Every Open Eye
After the success of 2013’s breakthrough debut The Bones Of What You Believe — which catapulted CHVRCHES to Transatlantic fandom in a manner unheard of for a U.K. noir-electronic act since Depeche Mode — were the Scottish trio just going to sit back and rest on their well-deserved laurels? Lauren Mayberry, Iain Cook, and Martin Doherty got straight off the road, took up in their grey and cold Glasgow studio and somehow came back stronger than before. Injected with as much personal regret as forward-looking vitality, Every Open Eye shushed the concept of a “sophomore slump” before it was even an utterance on people’s lips. The lights are brighter, the messages clearer, and the defiance bulletproof. “We are falling but not alone / We will take the best parts of ourselves and make them gold,” sings Mayberry. A universal message for 2015 if ever there was one. — E.B.
6. Jason Derulo
Everything Is 4
Nobody does Top 40 maximalism in 2015 quite like the irrepressible Jason Derulo, the dude who’s discovered that the most fun question you can ask in pop music is “Why not?” And so we get Stevie Wonder and Keith Urban cameoing on the same trap-n-B ballad, a duet with Meghan “M-Train” Trainor that makes her sound like a lost Pussycat Doll, and a five-second “bruhhhhhhhh” drop in the middle of one of this record’s biggest club bangers. And it all works, because Derulo refuses to let it not. “There’s nothing I wouldn’t do,” he repeatedly insists on Everything Is 4’s biggest single, and there are certainly no grounds here on which to challenge him. — A.U.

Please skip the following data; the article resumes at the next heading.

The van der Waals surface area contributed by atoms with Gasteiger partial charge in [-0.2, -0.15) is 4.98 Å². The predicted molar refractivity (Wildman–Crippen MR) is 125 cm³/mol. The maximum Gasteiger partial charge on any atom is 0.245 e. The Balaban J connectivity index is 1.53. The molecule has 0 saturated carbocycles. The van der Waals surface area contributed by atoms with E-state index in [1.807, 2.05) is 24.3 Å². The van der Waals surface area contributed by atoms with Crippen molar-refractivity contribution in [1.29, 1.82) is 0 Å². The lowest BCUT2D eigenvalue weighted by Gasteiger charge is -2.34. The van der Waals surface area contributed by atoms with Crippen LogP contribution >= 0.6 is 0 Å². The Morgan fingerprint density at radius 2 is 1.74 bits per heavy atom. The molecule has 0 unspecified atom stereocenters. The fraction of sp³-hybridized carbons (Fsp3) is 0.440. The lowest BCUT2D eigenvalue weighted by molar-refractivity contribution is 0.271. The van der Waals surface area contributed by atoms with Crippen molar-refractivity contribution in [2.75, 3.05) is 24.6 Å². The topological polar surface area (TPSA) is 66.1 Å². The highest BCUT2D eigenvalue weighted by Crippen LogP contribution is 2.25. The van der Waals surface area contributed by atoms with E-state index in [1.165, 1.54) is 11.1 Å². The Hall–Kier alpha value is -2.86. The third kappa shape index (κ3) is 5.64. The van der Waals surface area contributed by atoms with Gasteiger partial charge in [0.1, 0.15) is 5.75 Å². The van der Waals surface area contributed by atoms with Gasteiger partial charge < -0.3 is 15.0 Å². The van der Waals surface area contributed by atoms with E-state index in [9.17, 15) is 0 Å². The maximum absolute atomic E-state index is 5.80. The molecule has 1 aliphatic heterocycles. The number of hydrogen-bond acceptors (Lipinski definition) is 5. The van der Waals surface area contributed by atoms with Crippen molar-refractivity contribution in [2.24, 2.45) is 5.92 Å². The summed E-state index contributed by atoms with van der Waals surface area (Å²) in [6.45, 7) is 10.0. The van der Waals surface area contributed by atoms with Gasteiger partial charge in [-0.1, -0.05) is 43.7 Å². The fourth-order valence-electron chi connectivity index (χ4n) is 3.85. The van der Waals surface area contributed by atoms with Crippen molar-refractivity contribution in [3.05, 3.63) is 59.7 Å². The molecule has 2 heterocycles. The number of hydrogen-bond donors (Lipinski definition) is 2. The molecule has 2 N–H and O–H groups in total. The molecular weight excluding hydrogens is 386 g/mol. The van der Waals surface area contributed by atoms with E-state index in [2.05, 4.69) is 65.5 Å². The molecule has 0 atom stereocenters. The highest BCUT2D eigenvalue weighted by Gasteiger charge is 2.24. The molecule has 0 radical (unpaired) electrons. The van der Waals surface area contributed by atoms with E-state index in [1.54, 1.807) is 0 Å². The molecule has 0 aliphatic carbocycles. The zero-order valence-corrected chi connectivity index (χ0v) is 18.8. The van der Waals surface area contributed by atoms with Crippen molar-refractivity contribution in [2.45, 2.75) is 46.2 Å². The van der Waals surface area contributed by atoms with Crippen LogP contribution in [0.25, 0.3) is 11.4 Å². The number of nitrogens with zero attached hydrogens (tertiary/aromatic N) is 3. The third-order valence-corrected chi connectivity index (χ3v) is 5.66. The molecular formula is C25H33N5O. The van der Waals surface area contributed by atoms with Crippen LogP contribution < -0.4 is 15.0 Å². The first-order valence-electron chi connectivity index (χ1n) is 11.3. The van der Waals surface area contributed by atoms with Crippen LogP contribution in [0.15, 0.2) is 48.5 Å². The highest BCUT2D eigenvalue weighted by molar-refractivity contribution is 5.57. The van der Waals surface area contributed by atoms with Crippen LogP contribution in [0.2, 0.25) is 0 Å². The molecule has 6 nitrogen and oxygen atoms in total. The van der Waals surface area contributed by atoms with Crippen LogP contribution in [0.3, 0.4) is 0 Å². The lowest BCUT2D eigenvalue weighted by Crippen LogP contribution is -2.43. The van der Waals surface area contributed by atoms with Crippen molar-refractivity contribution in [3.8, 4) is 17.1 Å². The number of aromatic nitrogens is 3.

The progress of Grimes’ fourth album often sounded plagued by anxieties familiar to a frenzied student, and Claire Boucher documented Art Angels like she was having the most severe of pre-finals panics. In the age of social media, we were with her every step of the way, through procrastination (Game of Thrones binge-watching), technology woes (remember when she announced that her hard drive had wiped all her work so far?), and authorities breathing down her neck (see Boucher’s live-tweeting of her team’s attempt to put her through the rigors of “media training”). But like any madcap student, Grimes excelled under pressure, delivering her most “pop” album to date. The likes of “Belly of the Beat,” “Kill V. Maim,” “Easily,” and “Venus Fly” are even more impressive with the knowledge that Boucher studied all of the crafts, then conceived of something altogether unique in total isolation. A+. — E.B.